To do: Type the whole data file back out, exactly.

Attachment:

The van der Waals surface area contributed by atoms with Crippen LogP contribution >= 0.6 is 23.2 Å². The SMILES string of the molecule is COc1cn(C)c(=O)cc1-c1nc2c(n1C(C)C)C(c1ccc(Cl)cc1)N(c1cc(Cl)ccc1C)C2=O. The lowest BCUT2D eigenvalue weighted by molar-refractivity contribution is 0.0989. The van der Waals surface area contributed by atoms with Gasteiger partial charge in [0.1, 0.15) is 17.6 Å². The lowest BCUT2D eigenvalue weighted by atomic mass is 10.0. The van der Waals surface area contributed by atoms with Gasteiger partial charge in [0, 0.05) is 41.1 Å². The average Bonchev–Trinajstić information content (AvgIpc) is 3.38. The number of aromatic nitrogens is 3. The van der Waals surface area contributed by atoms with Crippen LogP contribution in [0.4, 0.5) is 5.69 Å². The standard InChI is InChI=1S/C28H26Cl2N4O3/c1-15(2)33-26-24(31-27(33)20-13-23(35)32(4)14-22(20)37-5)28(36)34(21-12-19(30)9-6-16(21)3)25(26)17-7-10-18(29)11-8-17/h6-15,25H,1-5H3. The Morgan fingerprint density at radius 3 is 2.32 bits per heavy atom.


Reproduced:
The van der Waals surface area contributed by atoms with Crippen LogP contribution >= 0.6 is 23.2 Å². The SMILES string of the molecule is COc1cn(C)c(=O)cc1-c1nc2c(n1C(C)C)C(c1ccc(Cl)cc1)N(c1cc(Cl)ccc1C)C2=O. The lowest BCUT2D eigenvalue weighted by molar-refractivity contribution is 0.0989. The van der Waals surface area contributed by atoms with Gasteiger partial charge in [0.1, 0.15) is 17.6 Å². The lowest BCUT2D eigenvalue weighted by atomic mass is 10.0. The van der Waals surface area contributed by atoms with Gasteiger partial charge in [0, 0.05) is 41.1 Å². The average Bonchev–Trinajstić information content (AvgIpc) is 3.38. The number of aromatic nitrogens is 3. The van der Waals surface area contributed by atoms with Crippen LogP contribution in [0.4, 0.5) is 5.69 Å². The standard InChI is InChI=1S/C28H26Cl2N4O3/c1-15(2)33-26-24(31-27(33)20-13-23(35)32(4)14-22(20)37-5)28(36)34(21-12-19(30)9-6-16(21)3)25(26)17-7-10-18(29)11-8-17/h6-15,25H,1-5H3. The Morgan fingerprint density at radius 3 is 2.32 bits per heavy atom.